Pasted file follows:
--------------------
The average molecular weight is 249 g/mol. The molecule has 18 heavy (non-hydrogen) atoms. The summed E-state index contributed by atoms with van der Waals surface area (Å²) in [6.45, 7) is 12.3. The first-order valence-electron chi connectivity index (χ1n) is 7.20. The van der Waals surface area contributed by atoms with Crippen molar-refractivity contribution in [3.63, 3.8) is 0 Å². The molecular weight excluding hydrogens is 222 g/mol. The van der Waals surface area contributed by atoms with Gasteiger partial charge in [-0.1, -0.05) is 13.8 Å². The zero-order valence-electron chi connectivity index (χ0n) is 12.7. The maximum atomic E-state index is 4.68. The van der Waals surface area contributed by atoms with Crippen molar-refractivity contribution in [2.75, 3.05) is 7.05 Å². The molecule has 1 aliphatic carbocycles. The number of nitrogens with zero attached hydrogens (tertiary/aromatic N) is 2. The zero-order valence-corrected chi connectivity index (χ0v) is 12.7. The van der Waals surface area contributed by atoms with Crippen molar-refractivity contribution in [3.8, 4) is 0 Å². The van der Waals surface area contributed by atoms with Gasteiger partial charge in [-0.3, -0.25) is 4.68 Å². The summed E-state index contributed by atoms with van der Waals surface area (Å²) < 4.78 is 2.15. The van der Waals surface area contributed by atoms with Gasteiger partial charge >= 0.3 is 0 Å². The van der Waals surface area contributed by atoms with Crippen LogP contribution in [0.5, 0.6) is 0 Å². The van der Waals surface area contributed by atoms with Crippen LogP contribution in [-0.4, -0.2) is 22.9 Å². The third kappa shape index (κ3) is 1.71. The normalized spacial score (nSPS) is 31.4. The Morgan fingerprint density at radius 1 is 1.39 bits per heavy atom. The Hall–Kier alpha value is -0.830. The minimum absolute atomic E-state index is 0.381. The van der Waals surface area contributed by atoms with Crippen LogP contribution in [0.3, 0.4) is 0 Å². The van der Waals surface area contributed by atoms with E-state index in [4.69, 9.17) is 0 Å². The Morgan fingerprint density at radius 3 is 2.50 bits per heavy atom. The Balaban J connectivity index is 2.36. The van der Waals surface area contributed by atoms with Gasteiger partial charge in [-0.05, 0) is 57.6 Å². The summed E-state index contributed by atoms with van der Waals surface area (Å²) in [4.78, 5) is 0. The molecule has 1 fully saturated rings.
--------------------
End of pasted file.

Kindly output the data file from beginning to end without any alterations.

The average molecular weight is 249 g/mol. The molecule has 18 heavy (non-hydrogen) atoms. The summed E-state index contributed by atoms with van der Waals surface area (Å²) in [6.45, 7) is 12.3. The first-order valence-electron chi connectivity index (χ1n) is 7.20. The van der Waals surface area contributed by atoms with Crippen molar-refractivity contribution in [3.63, 3.8) is 0 Å². The molecular weight excluding hydrogens is 222 g/mol. The van der Waals surface area contributed by atoms with Gasteiger partial charge in [-0.1, -0.05) is 13.8 Å². The zero-order valence-electron chi connectivity index (χ0n) is 12.7. The maximum atomic E-state index is 4.68. The van der Waals surface area contributed by atoms with Crippen molar-refractivity contribution in [2.75, 3.05) is 7.05 Å². The molecule has 1 aliphatic carbocycles. The number of nitrogens with zero attached hydrogens (tertiary/aromatic N) is 2. The zero-order valence-corrected chi connectivity index (χ0v) is 12.7. The van der Waals surface area contributed by atoms with Crippen molar-refractivity contribution in [3.8, 4) is 0 Å². The van der Waals surface area contributed by atoms with Gasteiger partial charge in [-0.3, -0.25) is 4.68 Å². The summed E-state index contributed by atoms with van der Waals surface area (Å²) < 4.78 is 2.15. The van der Waals surface area contributed by atoms with Gasteiger partial charge >= 0.3 is 0 Å². The van der Waals surface area contributed by atoms with Crippen LogP contribution in [0.5, 0.6) is 0 Å². The van der Waals surface area contributed by atoms with Crippen LogP contribution in [-0.4, -0.2) is 22.9 Å². The third kappa shape index (κ3) is 1.71. The normalized spacial score (nSPS) is 31.4. The Morgan fingerprint density at radius 1 is 1.39 bits per heavy atom. The Hall–Kier alpha value is -0.830. The minimum absolute atomic E-state index is 0.381. The van der Waals surface area contributed by atoms with Crippen LogP contribution in [0.3, 0.4) is 0 Å². The van der Waals surface area contributed by atoms with E-state index in [4.69, 9.17) is 0 Å². The Morgan fingerprint density at radius 3 is 2.50 bits per heavy atom. The Balaban J connectivity index is 2.36. The van der Waals surface area contributed by atoms with Gasteiger partial charge in [-0.05, 0) is 57.6 Å². The summed E-state index contributed by atoms with van der Waals surface area (Å²) in [4.78, 5) is 0. The molecule has 1 fully saturated rings.